For some students in my school, it’s a delight to hear that there’s a Pierre Hermé Boutique just two metro stations away. Once in a while, a box of pastries from the shop would appear in the school’s common fridge. Some who live near the school for convenience’s sake become regulars as they pick up a box of macarons on their way back home. While there are plenty of food, sweet and savoury, available in the school, (thanks to the students who prefer not to bring home everything they made in class,) temptations are hard to resist. On resistance, my body has now a higher electrical impedence, apparently a way to measure body fat percentage, from all that butter, cream and sugar.
Apart from all that, I had a great deal of vanilla too. If you were to open a cabinet of a random pastry chef, there is an astronomical chance that you would find vanilla. For all its ubiquity, vanilla turns out to be the second most expensive spice*, after saffron. Such rankings may be tenuous, but be prepared to pay a substantial amount if you want the cream of the crop. Just two days ago, I saw a bag of 45 Bourbon vanilla beans selling for €24 at G. Detou. It is a steal, because back home in Singapore, good quality vanilla beans can go for €1.5 for every bean. (Botanically, it’s a pod. Vanilla is not a legume; it’s an orchid. But ‘bean’ is the common name.) If that’s too much for your wallet, you can consider the extract or the powdered form – both considered to be inferior to the actual bean itself.
So I have to suppose that with a hefty price tag to this vanilla tart, Pierre Hermé used top-notch quality vanilla beans. For sure, it has a pompous name, Tarte Infinitment Vanille, and it has a matching white marble-like surface. You can see the tiny little black dots, and that’s vanilla beans. I suspect that the same effect can be achieved using vanilla powder, but vanilla powder has more of a brown hue to it. Nonetheless, for an amateur, I could tell that there are genuine vanilla beans in there in my first mouthful. Unable to make out what went into the tart, I have done some research and found that three types of vanilla were used – Bourbon, Mexican, and Tahitian vanilla, for their “different properties”.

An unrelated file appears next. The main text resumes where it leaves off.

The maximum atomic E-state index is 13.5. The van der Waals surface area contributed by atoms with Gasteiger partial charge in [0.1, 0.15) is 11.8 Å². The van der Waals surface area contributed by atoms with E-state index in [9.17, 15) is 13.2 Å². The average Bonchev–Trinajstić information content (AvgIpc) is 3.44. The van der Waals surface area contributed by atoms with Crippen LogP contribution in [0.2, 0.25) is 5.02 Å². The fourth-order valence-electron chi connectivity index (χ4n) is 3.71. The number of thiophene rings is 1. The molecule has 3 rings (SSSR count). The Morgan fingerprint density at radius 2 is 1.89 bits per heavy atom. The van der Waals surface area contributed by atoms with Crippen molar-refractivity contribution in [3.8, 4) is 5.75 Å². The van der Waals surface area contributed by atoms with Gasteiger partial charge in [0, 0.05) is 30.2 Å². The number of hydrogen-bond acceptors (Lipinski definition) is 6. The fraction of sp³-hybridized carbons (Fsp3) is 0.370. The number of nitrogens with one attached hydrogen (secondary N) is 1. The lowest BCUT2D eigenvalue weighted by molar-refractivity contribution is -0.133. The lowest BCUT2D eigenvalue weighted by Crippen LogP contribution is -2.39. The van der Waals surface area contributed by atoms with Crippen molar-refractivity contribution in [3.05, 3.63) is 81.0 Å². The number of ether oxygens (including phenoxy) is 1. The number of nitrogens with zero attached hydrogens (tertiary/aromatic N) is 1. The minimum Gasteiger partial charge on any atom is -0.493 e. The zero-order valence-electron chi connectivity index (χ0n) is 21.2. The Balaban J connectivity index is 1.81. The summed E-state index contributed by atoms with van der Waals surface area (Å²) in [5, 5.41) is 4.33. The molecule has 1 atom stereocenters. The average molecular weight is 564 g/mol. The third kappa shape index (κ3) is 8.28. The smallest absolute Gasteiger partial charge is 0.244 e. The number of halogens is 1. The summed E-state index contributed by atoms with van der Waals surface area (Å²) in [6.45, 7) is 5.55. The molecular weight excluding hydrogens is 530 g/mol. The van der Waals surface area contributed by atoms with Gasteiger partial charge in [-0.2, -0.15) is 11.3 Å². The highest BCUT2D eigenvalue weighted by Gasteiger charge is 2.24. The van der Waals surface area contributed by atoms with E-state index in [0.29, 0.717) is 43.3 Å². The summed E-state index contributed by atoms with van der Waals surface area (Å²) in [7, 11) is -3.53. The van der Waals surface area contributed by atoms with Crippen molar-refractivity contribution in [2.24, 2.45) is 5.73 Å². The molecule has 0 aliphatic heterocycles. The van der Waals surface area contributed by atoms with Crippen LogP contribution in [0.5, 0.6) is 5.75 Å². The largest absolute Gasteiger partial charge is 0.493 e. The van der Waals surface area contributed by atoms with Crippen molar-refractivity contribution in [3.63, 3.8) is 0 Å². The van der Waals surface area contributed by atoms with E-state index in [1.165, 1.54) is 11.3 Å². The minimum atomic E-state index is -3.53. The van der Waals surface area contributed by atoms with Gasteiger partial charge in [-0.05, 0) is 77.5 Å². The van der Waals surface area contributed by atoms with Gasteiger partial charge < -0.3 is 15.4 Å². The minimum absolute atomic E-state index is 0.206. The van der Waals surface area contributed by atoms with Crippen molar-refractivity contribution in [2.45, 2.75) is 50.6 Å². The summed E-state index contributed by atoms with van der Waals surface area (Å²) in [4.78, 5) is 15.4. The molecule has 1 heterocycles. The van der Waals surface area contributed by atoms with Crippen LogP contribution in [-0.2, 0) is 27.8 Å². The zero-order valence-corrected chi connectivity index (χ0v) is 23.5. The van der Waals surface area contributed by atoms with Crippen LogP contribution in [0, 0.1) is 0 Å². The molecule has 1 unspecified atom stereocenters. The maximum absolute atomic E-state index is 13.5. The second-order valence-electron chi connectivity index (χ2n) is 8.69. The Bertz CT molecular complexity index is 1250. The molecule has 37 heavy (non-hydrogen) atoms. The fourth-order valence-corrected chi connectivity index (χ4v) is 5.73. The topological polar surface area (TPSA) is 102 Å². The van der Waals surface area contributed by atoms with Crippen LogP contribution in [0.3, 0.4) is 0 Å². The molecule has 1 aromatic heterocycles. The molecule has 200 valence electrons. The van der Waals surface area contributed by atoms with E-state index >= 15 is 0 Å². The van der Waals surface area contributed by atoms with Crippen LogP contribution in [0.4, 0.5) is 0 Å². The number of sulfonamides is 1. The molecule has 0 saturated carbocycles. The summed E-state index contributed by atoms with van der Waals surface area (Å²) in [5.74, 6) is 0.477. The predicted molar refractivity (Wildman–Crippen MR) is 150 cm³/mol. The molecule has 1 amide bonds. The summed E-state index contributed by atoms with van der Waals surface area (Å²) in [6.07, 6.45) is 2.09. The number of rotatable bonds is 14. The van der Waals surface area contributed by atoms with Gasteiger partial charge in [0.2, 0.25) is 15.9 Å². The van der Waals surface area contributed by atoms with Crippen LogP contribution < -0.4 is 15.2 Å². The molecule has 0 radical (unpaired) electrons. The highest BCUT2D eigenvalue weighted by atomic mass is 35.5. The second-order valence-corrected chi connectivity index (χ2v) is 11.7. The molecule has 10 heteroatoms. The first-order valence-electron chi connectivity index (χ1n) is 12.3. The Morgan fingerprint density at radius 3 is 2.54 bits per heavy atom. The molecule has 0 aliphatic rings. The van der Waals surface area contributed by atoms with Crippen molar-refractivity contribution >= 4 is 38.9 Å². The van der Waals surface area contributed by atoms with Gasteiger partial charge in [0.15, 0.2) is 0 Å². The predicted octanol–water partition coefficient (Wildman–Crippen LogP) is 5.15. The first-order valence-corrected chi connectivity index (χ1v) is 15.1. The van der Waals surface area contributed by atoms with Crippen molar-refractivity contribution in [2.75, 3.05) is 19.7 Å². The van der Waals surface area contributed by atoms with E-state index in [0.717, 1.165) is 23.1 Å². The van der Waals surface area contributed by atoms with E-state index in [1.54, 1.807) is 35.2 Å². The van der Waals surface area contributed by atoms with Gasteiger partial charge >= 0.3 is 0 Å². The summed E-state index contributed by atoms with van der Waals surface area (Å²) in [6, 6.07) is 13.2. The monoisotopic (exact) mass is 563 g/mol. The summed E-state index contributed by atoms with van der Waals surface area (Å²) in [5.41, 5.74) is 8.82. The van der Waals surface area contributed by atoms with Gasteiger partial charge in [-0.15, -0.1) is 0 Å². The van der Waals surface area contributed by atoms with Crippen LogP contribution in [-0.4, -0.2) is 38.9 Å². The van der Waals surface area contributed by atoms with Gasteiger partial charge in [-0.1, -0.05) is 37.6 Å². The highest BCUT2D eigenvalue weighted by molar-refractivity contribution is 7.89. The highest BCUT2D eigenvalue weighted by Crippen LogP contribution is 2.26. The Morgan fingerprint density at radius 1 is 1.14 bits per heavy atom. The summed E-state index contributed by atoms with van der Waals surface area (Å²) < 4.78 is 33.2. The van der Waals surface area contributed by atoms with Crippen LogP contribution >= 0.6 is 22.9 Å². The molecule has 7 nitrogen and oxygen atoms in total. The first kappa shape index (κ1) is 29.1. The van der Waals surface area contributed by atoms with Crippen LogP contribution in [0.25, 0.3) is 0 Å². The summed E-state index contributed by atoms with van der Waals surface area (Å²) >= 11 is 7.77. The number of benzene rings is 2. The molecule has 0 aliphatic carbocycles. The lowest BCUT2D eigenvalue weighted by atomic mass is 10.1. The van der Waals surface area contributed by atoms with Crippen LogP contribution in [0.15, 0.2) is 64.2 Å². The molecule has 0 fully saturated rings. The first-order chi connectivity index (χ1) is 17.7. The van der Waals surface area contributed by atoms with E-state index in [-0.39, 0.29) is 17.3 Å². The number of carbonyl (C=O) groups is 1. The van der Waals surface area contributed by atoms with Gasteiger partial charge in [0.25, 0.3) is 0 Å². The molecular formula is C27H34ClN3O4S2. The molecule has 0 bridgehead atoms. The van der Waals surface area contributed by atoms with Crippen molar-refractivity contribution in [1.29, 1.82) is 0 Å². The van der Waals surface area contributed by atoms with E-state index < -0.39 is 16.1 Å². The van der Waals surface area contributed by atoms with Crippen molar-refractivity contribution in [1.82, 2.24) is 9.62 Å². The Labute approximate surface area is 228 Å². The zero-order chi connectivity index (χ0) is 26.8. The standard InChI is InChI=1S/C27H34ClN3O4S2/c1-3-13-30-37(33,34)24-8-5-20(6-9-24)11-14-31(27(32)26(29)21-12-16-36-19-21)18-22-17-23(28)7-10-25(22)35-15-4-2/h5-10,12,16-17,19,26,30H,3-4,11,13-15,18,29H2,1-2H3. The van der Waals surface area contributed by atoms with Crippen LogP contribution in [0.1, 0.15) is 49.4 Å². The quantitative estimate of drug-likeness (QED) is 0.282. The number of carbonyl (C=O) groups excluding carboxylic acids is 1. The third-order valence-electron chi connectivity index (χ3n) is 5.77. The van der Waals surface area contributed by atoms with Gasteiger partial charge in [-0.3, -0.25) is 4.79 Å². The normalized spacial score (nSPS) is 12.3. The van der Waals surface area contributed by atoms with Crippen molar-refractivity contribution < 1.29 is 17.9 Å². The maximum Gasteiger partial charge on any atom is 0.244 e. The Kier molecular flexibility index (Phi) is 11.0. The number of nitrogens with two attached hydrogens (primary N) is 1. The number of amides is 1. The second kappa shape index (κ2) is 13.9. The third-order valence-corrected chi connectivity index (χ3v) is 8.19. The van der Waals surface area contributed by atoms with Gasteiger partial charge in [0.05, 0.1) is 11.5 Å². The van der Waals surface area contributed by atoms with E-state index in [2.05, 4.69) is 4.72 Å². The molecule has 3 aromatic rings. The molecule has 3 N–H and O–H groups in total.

This tart is so delicately constructed that its architecture eluded me. The white marble-like surface was made with a vanilla glaze comprising white chocolate and titanium dioxide. Beneath it lies a mascarpone-based cream. Molded into a disc, it sits on the tart filled with vanilla ganache and a biscuit cuillere (lady’s finger) soaked in vanilla syrup. It will take forever and a mess to make this back home. I like tarts because they’re supposed to be a simple dessert. Nonetheless, Pierre Hermé’s complicated rendition has been a hit amongst the gourmands, the Parisiens and the non-Parisiens alike.
The first bite was explosive, to say the least. The deep vanilla taste blended into the sophisticated texture slowly worked its way into its full bloom, like a budding flower. However, as I worked my way through this dessert, the taste of vanilla turned out to be too overwhelming. Till the end, the taste saturated and didn’t turn on the palate as it did at the beginning. Perhaps I would make one with just the Tahitian vanilla, a more subtle and floral flavor. Or I could have it with a cup of strong coffee, that would make it perfect. So perhaps I didn’t have it right. I will, the next time round. I would imagine the satisfaction of having a cup of espresso, the tart, and a book to read on a lazy Sunday afternoon, after painstakingly putting together this masterpiece the day before. The day will not come soon, but it will come nevertheless. Till then, it is hard to forget the aroma of this vanilla which still lingers at the corner of my mouth.
*Le Cordon Bleu Cuisine Foundations (2009)
P. S. Here is where I found out about its construction.
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